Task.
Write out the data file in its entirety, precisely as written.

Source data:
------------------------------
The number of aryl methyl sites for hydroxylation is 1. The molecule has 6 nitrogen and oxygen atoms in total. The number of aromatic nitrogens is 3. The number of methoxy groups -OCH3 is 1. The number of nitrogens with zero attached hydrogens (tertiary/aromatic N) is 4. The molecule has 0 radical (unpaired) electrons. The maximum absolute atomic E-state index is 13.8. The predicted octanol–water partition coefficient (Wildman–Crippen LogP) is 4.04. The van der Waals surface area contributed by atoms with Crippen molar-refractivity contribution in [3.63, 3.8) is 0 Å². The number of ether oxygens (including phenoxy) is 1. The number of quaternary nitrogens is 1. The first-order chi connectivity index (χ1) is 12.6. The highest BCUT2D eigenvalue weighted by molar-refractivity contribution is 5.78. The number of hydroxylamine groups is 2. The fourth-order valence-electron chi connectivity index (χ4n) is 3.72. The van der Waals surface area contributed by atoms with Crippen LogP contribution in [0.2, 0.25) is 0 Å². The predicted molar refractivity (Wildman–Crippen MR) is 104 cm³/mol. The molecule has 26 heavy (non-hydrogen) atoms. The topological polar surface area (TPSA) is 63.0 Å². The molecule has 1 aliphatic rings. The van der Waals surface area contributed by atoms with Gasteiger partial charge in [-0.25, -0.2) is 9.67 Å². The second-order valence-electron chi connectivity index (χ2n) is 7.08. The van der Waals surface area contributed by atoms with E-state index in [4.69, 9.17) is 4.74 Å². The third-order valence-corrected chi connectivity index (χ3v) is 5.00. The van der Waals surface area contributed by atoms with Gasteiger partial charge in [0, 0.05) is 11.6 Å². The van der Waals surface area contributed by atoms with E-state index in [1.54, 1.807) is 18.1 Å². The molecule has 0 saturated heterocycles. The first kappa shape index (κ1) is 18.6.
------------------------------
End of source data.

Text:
The number of aryl methyl sites for hydroxylation is 1. The molecule has 6 nitrogen and oxygen atoms in total. The number of aromatic nitrogens is 3. The number of methoxy groups -OCH3 is 1. The number of nitrogens with zero attached hydrogens (tertiary/aromatic N) is 4. The molecule has 0 radical (unpaired) electrons. The maximum absolute atomic E-state index is 13.8. The predicted octanol–water partition coefficient (Wildman–Crippen LogP) is 4.04. The van der Waals surface area contributed by atoms with Crippen molar-refractivity contribution in [3.63, 3.8) is 0 Å². The number of ether oxygens (including phenoxy) is 1. The number of quaternary nitrogens is 1. The first-order chi connectivity index (χ1) is 12.6. The highest BCUT2D eigenvalue weighted by molar-refractivity contribution is 5.78. The number of hydroxylamine groups is 2. The fourth-order valence-electron chi connectivity index (χ4n) is 3.72. The van der Waals surface area contributed by atoms with Crippen LogP contribution in [0.2, 0.25) is 0 Å². The predicted molar refractivity (Wildman–Crippen MR) is 104 cm³/mol. The molecule has 26 heavy (non-hydrogen) atoms. The topological polar surface area (TPSA) is 63.0 Å². The molecule has 1 aliphatic rings. The van der Waals surface area contributed by atoms with Gasteiger partial charge in [-0.25, -0.2) is 9.67 Å². The second-order valence-electron chi connectivity index (χ2n) is 7.08. The van der Waals surface area contributed by atoms with E-state index in [4.69, 9.17) is 4.74 Å². The third-order valence-corrected chi connectivity index (χ3v) is 5.00. The van der Waals surface area contributed by atoms with Gasteiger partial charge in [0, 0.05) is 11.6 Å². The van der Waals surface area contributed by atoms with E-state index in [1.54, 1.807) is 18.1 Å². The molecule has 0 saturated heterocycles. The first kappa shape index (κ1) is 18.6.